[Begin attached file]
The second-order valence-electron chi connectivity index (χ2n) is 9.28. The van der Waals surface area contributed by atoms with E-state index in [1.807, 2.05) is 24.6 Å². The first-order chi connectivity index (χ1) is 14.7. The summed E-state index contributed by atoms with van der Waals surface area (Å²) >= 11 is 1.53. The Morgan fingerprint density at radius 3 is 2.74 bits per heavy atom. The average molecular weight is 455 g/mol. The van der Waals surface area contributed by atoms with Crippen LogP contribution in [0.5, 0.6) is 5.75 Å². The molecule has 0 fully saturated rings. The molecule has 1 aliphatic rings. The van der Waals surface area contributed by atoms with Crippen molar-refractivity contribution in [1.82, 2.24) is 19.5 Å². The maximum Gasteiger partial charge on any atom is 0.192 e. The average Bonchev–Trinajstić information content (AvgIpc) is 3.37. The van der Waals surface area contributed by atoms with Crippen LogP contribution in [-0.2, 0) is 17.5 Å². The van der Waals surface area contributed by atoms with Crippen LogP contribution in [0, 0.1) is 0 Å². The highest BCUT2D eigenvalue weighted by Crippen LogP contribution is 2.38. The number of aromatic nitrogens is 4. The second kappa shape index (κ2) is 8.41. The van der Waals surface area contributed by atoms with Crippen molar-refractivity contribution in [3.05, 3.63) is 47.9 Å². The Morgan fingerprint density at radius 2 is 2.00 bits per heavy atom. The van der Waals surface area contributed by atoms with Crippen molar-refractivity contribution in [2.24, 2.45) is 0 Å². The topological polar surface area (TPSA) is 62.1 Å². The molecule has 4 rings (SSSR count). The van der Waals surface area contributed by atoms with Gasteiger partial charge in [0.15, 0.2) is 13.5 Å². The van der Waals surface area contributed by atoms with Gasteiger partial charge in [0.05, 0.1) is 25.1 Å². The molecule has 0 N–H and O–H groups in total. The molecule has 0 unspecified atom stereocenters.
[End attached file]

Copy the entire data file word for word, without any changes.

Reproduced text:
The second-order valence-electron chi connectivity index (χ2n) is 9.28. The van der Waals surface area contributed by atoms with E-state index in [1.807, 2.05) is 24.6 Å². The first-order chi connectivity index (χ1) is 14.7. The summed E-state index contributed by atoms with van der Waals surface area (Å²) >= 11 is 1.53. The Morgan fingerprint density at radius 3 is 2.74 bits per heavy atom. The average molecular weight is 455 g/mol. The van der Waals surface area contributed by atoms with Crippen LogP contribution in [0.5, 0.6) is 5.75 Å². The molecule has 0 fully saturated rings. The molecule has 1 aliphatic rings. The van der Waals surface area contributed by atoms with Crippen molar-refractivity contribution in [1.82, 2.24) is 19.5 Å². The maximum Gasteiger partial charge on any atom is 0.192 e. The average Bonchev–Trinajstić information content (AvgIpc) is 3.37. The van der Waals surface area contributed by atoms with Crippen LogP contribution in [-0.2, 0) is 17.5 Å². The van der Waals surface area contributed by atoms with Crippen LogP contribution in [0, 0.1) is 0 Å². The highest BCUT2D eigenvalue weighted by Crippen LogP contribution is 2.38. The number of aromatic nitrogens is 4. The second kappa shape index (κ2) is 8.41. The van der Waals surface area contributed by atoms with Crippen molar-refractivity contribution in [3.05, 3.63) is 47.9 Å². The Morgan fingerprint density at radius 2 is 2.00 bits per heavy atom. The van der Waals surface area contributed by atoms with Crippen molar-refractivity contribution in [2.24, 2.45) is 0 Å². The topological polar surface area (TPSA) is 62.1 Å². The molecule has 4 rings (SSSR count). The van der Waals surface area contributed by atoms with Gasteiger partial charge in [0.15, 0.2) is 13.5 Å². The van der Waals surface area contributed by atoms with Gasteiger partial charge in [0.05, 0.1) is 25.1 Å². The molecule has 0 N–H and O–H groups in total. The molecule has 0 unspecified atom stereocenters.